Tips and Tricks: Planting Trees for Wildlife

Grandaddy planted the first sawtooth oaks on “The Place” the year I was born, 1985. I spent much of my early childhood tagging along in the woods being an impediment to habitat improvement projects for my elders. In hindsight, they were graciously kind and eternally patient with a kid who was not old enough help and certainly an obstacle to progress. Needless to say, I learned a lot while being completely oblivious to my education and the glowing ember planted inside of me that would be fanned to flame. I was taught to decipher tree species, their functions, and purposes. Collecting and planting tree seeds, raising seedlings, and then planting and maintaining them were as routine as scouting, target shooting, hanging stands, clearing shooting lanes, planting food plots and all of the other countless tasks that go into consistent, successful hunting. Now, in my adult years, studying, growing, and planting trees as part of my hunting plans has evolved into an obsession, and the profession of habitat improvement. All of that is to say, I have learned from a lifetime of successes and mistakes when it comes to planting trees for wildlife. Below is a list of tips and tricks, in no particular order of importance, to keep in mind when you are planting trees.

  • Diversify – Take the time to inventory your naturally available mast bearing trees and concentrate your plantings on diversifying not only the type of mast but the times that mast are available. Plant a variety of trees. There is no silver bullet for trees for wildlife.
    And “the best tree” varies depending on soil types, existing species, and project goals.
  • Plan – When deciding where to plant it is important to keep in mind soil preferences for the species you are planting. Also, understand how large your tree will get. Do not make the mistake of worrying about the tree being in bow range of your stand. There is nothing worse than having to cut down a healthy mature tree because it now blocks the view of your food plot or shooting lanes.
  • Source trees locally – Buy local. Ask where nursery stock comes from. Preferably you would purchase stock propagated and raised in the zone in which you intend to plant it or at least no more than a couple zones north or south.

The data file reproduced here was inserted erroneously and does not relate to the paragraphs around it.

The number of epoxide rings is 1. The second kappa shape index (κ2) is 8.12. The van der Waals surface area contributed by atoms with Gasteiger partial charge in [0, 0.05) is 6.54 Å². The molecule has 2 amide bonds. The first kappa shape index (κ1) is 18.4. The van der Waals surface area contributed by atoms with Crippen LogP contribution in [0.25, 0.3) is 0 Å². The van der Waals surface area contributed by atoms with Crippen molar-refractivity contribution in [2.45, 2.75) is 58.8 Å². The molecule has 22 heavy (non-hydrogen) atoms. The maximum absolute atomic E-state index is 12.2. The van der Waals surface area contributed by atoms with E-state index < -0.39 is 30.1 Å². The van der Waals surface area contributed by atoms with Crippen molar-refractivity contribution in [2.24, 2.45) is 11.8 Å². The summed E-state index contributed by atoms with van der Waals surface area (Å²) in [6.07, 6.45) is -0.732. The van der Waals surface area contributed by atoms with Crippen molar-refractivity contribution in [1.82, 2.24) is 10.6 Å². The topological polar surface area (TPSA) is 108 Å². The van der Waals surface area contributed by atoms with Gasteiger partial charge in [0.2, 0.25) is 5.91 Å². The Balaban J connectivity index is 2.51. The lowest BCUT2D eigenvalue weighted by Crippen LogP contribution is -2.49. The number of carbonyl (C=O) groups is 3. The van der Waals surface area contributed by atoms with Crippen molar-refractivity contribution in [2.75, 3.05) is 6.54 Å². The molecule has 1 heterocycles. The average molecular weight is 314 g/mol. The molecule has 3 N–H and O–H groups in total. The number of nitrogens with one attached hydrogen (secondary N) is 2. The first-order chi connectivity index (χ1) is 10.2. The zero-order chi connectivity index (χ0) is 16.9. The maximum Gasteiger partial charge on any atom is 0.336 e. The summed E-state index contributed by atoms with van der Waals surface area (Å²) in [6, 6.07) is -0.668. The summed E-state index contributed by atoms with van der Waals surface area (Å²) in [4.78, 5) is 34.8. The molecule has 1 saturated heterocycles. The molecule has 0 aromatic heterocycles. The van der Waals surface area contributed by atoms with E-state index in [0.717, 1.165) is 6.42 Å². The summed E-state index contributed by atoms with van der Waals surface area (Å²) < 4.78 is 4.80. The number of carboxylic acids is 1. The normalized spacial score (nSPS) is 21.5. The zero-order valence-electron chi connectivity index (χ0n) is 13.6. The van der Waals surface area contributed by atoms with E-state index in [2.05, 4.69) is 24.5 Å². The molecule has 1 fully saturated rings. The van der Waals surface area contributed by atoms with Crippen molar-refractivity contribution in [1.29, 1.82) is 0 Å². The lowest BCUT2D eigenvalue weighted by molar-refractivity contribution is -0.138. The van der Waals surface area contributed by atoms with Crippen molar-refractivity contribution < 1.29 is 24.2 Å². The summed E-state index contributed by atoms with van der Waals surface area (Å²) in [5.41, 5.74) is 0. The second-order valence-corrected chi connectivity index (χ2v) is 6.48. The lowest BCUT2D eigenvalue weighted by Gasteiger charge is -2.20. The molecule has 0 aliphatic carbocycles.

• Plant Native plants – Non-natives often out compete native species and become invasive.
  • Group trees by fruit/nut drop time at hunting locations – For example, we often plant sawtooth oak, dwarf chinkapin oak, native persimmon, chinese chestnut, keiffer pear, jiro persimmon, and dolgo crabapples at early season bow stands because all of these species bear fruit from late September- October. By diversifying and planting multiple species with similar drop times all of the preferred food sources are in one place at a time, in front of your stand!
  • Plant in full sun – Trees need sunlight to grow and produce mast. The more sunlight your trees receive, the faster they will grow and produce.
  • Dig holes bigger than needed – Dig your hole bigger around than the root ball. This allows room for tender fibrous roots to flourish because they are not restricted by over compacted soil.
  • Plant at the right time – This cannot be stressed enough. Plant container trees from dormancy thru March and bare root seedlings from December thru mid-March. Everything being equal, container trees planted from Nov-March have the highest survival rate.
  • Plant bare root ASAP – A tree’s roots being exposed to air is like our brains being deprived of oxygen. The longer it occurs the worse the damage. If you cannot plant bare root seedlings right away mound them into a dirt pile.
  • Tree tubes – Put a tree tube on EVERY tree. Tree tubes are insurance against browsing, rubbing, and complacent tractor drivers! They promote fast growth and production.
  • Mark trees – If you cannot use a tree tube use liberal amounts of flagging tape to mark the tree. This helps to locate the tree for maintenance and as visual aid for tractor drivers.
  • Control weed competition – The biggest obstacle you face to successful seedling establishment is weed competition. Mulch, weed, or spray herbicide regularly during the growing season for the first several years after planting.
  • Fertilizer – Do not worry about fertilizing your trees. Now, do not hear me wrong, fertilizing can be a good thing and can certainly help your trees grow quicker and produce more. For the application of planting trees for hunting, I am of the opinion that your time and money are better spent on other projects. You are not raising commercial mast crops, you are trying to put food on the ground for wildlife and your trees will do that naturally. Put that fertilizer on a green briar patch or spend the time on a controlled burn. As it applies to wildlife management you just get more benefit using your resources another way. Over fertilization can kill a tree or cause it to grow too fast and make it susceptible to fire blight. Fruit trees are especially prone to fire blight after rapid growth. If you really want to fertilize wait until the second year and use a low dose or slow release fertilizer in early spring and mid-summer.
  • Prune – Prune the lower half of hardwoods annually to promote vertical growth. Prune fruit trees annually for the first 3-5 years to build healthy scaffolding branch structure and every other year after that to improve fruit production. Always prune while trees are dormant in the late winter. Always prune with a sharp tool. Use bypass pruners which cut cleanly through material as opposed to anvil pruners which can damage a tree. It is a good idea to sterilize pruners before and after each use to prevent the transfer of disease from one tree to another.